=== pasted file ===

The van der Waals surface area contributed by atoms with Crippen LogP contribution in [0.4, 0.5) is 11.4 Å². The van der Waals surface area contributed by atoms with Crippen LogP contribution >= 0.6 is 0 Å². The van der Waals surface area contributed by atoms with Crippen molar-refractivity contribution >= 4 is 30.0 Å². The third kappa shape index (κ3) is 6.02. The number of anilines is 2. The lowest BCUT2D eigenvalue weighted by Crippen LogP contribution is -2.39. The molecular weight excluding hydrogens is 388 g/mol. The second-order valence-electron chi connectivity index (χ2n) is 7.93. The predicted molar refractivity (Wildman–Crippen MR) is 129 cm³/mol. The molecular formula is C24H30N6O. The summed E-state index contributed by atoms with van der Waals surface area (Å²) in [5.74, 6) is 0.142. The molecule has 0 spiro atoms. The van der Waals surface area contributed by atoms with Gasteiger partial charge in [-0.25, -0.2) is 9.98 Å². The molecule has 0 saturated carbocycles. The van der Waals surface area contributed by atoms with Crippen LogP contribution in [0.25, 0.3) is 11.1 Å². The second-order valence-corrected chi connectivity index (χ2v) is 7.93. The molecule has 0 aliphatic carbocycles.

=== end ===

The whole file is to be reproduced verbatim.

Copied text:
The van der Waals surface area contributed by atoms with Crippen LogP contribution in [0.4, 0.5) is 11.4 Å². The van der Waals surface area contributed by atoms with Crippen LogP contribution >= 0.6 is 0 Å². The van der Waals surface area contributed by atoms with Crippen molar-refractivity contribution >= 4 is 30.0 Å². The third kappa shape index (κ3) is 6.02. The number of anilines is 2. The lowest BCUT2D eigenvalue weighted by Crippen LogP contribution is -2.39. The molecular weight excluding hydrogens is 388 g/mol. The second-order valence-electron chi connectivity index (χ2n) is 7.93. The predicted molar refractivity (Wildman–Crippen MR) is 129 cm³/mol. The molecular formula is C24H30N6O. The summed E-state index contributed by atoms with van der Waals surface area (Å²) in [5.74, 6) is 0.142. The molecule has 0 spiro atoms. The van der Waals surface area contributed by atoms with Gasteiger partial charge in [-0.25, -0.2) is 9.98 Å². The molecule has 0 saturated carbocycles. The van der Waals surface area contributed by atoms with Crippen LogP contribution in [0.25, 0.3) is 11.1 Å². The second-order valence-corrected chi connectivity index (χ2v) is 7.93. The molecule has 0 aliphatic carbocycles.